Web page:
ferrying family and supplies in and out. The kayaks are so light, there's one there... ..they're so light you can brawl on with 'em. No, they're the go. It's a constant test of stamina for Dale McGrath, the brother of legendary test cricketer Glenn McGrath. I thought I was pretty fit, but I'm not really. After this episode, no. I'll have to get a big one, a four-seater, so Sandy can row. I can sit in the back having a beer, probably. It's still pretty wet, isn't it? It is. Yeah. The last time the McGraths were left stranded by a flood was back at the start of 2008. Any snakes in that tree? It's an accepted part of living with the extremes of the outback. What's the water like, kids? With this long isolation, do you think it strengthens a marriage or tests a marriage? Probably both, I'd say. At least you can sort it out pretty quick, there's no-one else to argue with, is there? You have an argument and sort it out, isn't it? Yeah, no, everything's fine, yeah. She's a good girl, this one. Phone bills run up. (Both laugh)

People here know weeks ahead when the flood will hit, but this one spreads much wider than anyone expected. Big numbers of sheep are suddenly caught in the rising water. An extraordinary rescue mission is mounted, backed by air support. From stations near and far they come to offer their help, loading the sheep into cages so they can be airlifted to high ground by choppers provided by rural support agencies. It's no easy task. The sheep are weak and heavily weighed down with waterlogged wool and it takes a big effort to pull them out of the mud. Every cage that goes, you think "You little beauty." You know? Like it's a few less that you're gonna lose. They toil for days on the ground and in the air as the sheep shuttle moves from property to property.

How stressful do you reckon it is for them in that crate as they make their flight down here? I don't know, it's got to be a bit weird. (Laughs)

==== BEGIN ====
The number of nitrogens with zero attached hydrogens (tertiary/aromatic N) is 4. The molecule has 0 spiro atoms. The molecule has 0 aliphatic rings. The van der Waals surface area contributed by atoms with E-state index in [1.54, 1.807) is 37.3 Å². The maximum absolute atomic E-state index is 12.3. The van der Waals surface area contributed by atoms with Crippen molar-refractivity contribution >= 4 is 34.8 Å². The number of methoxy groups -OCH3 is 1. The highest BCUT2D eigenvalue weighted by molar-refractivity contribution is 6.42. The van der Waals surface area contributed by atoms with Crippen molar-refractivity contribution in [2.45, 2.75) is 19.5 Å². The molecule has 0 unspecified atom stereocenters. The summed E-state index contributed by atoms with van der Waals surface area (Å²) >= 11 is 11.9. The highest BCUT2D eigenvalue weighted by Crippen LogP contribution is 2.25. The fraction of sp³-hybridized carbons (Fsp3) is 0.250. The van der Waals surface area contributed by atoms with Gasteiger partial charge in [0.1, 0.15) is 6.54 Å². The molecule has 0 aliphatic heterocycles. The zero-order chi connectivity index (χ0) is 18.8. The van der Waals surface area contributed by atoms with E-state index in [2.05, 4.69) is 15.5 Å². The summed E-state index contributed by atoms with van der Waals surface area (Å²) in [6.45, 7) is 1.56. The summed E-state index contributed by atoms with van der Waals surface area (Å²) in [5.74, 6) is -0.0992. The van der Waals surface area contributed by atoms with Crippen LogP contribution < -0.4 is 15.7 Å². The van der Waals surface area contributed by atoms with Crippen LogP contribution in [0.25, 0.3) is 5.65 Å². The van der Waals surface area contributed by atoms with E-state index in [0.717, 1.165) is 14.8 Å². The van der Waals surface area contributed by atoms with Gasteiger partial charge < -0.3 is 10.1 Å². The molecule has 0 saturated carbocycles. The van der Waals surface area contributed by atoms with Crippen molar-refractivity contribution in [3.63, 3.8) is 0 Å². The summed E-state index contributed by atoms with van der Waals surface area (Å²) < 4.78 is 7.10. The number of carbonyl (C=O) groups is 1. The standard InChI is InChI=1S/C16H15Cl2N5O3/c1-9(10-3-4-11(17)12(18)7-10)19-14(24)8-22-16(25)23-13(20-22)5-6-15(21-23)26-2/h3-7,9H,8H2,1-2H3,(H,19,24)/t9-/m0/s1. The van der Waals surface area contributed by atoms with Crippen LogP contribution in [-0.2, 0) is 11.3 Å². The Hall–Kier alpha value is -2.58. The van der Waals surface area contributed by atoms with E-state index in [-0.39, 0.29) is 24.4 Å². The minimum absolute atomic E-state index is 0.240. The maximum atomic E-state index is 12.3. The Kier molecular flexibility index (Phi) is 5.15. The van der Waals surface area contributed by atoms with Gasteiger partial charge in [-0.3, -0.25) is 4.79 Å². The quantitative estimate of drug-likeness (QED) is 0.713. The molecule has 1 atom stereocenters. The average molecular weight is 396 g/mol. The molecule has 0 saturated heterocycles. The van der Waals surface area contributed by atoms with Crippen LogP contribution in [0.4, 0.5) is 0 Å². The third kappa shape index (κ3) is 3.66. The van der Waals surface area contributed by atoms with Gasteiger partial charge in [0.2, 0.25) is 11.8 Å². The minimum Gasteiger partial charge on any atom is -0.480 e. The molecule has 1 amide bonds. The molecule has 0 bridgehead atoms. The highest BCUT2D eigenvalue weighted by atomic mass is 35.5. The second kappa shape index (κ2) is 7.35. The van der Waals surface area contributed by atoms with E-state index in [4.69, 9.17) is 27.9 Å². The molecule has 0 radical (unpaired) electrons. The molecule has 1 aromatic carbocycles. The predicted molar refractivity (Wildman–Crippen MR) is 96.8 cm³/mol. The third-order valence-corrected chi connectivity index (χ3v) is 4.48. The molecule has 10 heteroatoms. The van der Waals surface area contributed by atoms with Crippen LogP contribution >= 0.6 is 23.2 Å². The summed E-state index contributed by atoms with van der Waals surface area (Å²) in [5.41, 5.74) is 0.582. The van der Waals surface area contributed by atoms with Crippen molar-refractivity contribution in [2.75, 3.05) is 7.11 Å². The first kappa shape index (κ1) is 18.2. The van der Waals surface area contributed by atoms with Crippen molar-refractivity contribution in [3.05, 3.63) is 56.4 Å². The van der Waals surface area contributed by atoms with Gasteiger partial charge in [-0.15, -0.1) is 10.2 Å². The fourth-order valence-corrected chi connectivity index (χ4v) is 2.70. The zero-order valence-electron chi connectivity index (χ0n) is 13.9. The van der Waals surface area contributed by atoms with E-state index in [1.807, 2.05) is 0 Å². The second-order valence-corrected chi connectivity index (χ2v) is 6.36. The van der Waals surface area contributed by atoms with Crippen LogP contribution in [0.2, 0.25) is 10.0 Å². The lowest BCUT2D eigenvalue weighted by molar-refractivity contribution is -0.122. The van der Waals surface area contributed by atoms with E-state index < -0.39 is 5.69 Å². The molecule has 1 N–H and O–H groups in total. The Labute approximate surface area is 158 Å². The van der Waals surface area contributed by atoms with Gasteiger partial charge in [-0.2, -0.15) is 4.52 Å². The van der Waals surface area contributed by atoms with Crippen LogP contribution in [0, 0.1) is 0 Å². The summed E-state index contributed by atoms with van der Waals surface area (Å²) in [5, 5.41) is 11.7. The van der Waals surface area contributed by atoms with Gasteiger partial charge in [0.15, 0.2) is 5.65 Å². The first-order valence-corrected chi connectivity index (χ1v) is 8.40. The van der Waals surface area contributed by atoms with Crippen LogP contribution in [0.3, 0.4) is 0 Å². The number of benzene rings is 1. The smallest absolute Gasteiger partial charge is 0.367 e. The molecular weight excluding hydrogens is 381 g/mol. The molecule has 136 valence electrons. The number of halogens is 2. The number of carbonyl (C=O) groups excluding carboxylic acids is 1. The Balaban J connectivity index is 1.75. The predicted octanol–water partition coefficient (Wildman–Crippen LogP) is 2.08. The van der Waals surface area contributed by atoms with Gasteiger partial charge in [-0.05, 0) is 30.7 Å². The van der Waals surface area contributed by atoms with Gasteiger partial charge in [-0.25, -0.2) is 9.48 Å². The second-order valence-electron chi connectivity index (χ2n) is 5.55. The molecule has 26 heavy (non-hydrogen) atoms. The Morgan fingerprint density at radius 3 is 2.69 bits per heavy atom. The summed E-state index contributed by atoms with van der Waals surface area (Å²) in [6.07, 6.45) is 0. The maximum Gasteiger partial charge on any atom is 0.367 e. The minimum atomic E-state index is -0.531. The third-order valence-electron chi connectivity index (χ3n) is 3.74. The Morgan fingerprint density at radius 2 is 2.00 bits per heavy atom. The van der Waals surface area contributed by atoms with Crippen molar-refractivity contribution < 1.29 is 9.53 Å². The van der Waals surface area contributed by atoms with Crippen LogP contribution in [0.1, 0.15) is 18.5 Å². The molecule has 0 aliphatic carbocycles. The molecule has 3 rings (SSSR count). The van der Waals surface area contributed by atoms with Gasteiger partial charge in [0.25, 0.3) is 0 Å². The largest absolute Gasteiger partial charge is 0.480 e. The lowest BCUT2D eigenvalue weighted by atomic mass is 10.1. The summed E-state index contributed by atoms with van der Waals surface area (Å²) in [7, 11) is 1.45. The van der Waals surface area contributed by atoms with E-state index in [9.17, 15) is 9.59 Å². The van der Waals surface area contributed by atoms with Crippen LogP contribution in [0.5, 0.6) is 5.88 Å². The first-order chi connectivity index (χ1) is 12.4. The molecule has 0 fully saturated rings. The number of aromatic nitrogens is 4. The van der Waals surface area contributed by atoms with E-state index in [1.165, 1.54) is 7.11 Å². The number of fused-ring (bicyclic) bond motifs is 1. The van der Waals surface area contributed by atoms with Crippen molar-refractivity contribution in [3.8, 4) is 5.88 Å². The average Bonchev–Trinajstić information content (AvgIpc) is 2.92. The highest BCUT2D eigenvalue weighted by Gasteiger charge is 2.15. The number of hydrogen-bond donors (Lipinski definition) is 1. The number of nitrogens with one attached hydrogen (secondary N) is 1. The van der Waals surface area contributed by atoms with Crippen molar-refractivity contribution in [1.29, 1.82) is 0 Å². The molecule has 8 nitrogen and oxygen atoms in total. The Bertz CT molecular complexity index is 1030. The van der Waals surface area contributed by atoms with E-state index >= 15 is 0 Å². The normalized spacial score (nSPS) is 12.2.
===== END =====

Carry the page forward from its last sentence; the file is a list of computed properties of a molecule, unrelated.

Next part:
At the landing spot, Lisa Mills and Courtney Milne release the sheep and send the cage back for another load. More than 400 are saved on the McGrath property alone, hundreds more on neighbouring stations. But even in the middle of this exhausting operation, everyone out here can see past this crisis to the benefits the floods will bring. Let the rivers run. Let all the rivers run and it'll... ..no, it's good for the country, you know? This'll get right down, right down the bottom.

And if it does get right down, it will end up here. This is the bottom of the system, where the Murray River meets the sea in far-off South Australia. There was real hope here that the outback flood would finally reach them. After years of drought, the Murray Estuary, one of Australia's environmental jewels,

was in deep trouble. It looks like a pristine coastal scene here at the mouth of the Murray, but in fact it's an environmental catastrophe because the only water moving here is coming in from the sea, bringing these playful seals with it. It's been years since there was enough water coming down the Murray to get all the way to the ocean.

The seals moved further and further into the estuary as it was claimed by the sea. The fish seem to know when there's a seal around. They panic. The spreading seals are a new pest for the fisherman. But their biggest problem has been the rising salt levels that have brought about a huge reduction in fish numbers in the estuary. Many fishermen have been forced out of the industry. The rolling countryside around the lower lakes of the Murray once supported a booming grazing industry until the water started running out. Clem Mason still operates a dairy farm on the shores of Lake Alexandrina. He watched with alarm as the environment around him crashed. I lost all my frogs. I lost all the mussels.

The ecosystems in the lake in front of me, they were dying. I had no more snakes 'cause all their food source had gone. I had a whole breakdown in the ecology of the whole area. Only water can help. But the outback rivers are never in a hurry to deliver.

This is the Paroo in far western New South Wales. It's on its way to the Darling River But first the big network of lakes and waterholes must take their fill. The Paroo finally reaches the Darling for only the second time since white settlement, and there's still a huge journey to make after that.